# How does a non contact voltage tester work?

How does a non contact voltage tester pen detect voltages and/or currents? Are they limited to voltages of a certain range or type (AC or DC)?

Here's some experiments I have conducted that lead to this question: Using a cheap pen I bought for a couple bucks, I can detect the usual 120V AC in an American outlet, but I also have been able to detect voltage in a USB cable connecting a switching power supply to a smartphone (this setup is usually referred to as charging one's phone). Here, of course, the voltage in question is DC with a negligible ripple. I also noticed that while the detector can detect the 5V of a phone charger cable, it cannot detect the voltage in a USB keyboard cable. The only difference between these two scenarios is the current level and perhaps some minor signaling differences.

A final question: In what voltage/current scenario would you have to use a current clamp sensor and not a non contact voltage detector for merely detecting the presence of power non-intrusively?

they work by capacitive sensing of the AC voltage on the live conductor. they only work with AC.

It's obviously responding to some varying signal on the USB cable, (possibly "ground bounce" due to the varying current draw of the switching regulator in the phone. (USB cables are usually well shielded so that's about all that's likely to be there.

As the pickup is capacitive, the higher the frequency the more sensitive it is (up to the frequency limit if the amplifier it uses), so 100V at 60Hz produces the same output signal amplitiude as 10mV at 600Khz

if the charger has a captive cable (doesn't use a detachable USB cable) then it's probably not shielded and the signal may be from the powersupply itself.

Current clamps are for measuring how much electric current is flowing through a single conductor (eg to get an an indication that the circuit is not only live but is also in-use), as you need to separate out the individual conductors of the cable, you typically use them at a junction box or some other place where the cable is opened up. using a current clamp on a bundled cable will usually give you a zero reading (unless there's some sort of electrical fault)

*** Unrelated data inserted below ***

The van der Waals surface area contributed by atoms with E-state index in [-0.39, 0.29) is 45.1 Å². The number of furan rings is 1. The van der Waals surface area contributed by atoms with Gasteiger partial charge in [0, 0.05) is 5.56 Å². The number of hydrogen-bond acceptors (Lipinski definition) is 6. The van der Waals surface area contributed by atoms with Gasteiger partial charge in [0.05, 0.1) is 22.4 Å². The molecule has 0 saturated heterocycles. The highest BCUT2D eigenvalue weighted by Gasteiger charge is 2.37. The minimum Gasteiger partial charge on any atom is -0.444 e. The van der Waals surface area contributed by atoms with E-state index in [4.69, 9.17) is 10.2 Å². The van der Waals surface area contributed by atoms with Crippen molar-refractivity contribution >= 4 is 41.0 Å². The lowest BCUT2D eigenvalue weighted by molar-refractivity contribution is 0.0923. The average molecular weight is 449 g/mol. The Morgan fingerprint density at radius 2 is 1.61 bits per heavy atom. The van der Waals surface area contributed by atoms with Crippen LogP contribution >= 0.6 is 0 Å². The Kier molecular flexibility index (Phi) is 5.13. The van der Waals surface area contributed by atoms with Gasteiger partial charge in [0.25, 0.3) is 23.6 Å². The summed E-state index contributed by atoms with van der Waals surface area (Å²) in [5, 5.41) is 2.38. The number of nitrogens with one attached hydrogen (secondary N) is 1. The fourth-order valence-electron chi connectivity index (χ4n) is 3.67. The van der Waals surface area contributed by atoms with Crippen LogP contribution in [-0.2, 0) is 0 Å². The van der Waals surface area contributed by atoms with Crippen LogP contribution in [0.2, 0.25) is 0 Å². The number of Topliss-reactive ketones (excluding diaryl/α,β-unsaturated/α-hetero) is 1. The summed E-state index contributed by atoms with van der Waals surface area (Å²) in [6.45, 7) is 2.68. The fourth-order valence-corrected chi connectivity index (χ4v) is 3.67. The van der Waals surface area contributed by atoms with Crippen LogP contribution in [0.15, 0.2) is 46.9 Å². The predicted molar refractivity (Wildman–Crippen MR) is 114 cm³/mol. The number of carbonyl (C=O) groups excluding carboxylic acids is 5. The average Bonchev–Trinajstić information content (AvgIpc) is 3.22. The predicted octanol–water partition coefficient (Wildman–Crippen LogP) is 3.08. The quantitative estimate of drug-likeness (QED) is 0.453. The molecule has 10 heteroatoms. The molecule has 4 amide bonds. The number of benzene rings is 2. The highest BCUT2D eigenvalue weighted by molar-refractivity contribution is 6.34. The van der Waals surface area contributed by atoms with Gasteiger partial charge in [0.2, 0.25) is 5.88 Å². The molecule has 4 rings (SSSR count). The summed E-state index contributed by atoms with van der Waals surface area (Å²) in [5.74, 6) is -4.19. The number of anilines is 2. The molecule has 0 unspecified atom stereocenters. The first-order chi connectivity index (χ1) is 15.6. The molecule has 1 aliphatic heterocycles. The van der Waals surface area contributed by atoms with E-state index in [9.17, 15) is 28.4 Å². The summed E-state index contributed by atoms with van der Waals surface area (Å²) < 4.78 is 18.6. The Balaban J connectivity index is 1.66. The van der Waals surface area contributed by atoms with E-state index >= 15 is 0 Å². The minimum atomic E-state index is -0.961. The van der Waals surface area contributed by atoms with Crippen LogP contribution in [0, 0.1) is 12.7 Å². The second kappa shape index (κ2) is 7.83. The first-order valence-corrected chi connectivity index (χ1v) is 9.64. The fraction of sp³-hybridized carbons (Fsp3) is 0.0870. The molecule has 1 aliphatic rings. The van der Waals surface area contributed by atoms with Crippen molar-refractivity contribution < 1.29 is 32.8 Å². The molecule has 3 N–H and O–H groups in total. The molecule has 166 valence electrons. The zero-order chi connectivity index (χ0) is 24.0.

• Very good point about the phone chargers with a captive cable. These are almost always some cheap two conductor wire cable in molded in a side by side construction. No shielding there! – Michael Karas Nov 1 '15 at 10:52
• it was a good point, but it's wrong, what you pick up is half the mains voltage as the charger is not grounded and so the output floats at half-mains due to capacitance in the transformer. or EMI capacitors. – Jasen Nov 2 '15 at 9:53
• NCV (Non-Contact voltage) meter could detect both AC & DC! Furthermore, it can detect static electricity. – danger89 Oct 3 '18 at 23:17

You need to realize that there are two different things: voltage and current. Voltage is present in an outlet even if nothing is connected to it (therefore you can have a voltage and no current). Alternatively the neutral wire is at 0V earth potential, but you can have a big current flowing through it.

A voltage creates an electric field, while a current creates a magnetic field. Therefore depending on its construction you can have devices sensitive to static electric fields (therefore a DC detector), and devices that are only sensitive to alternate electric fields (an AC detector). The same applies for magnetic field detectors, such as the ones in a current clamp sensor.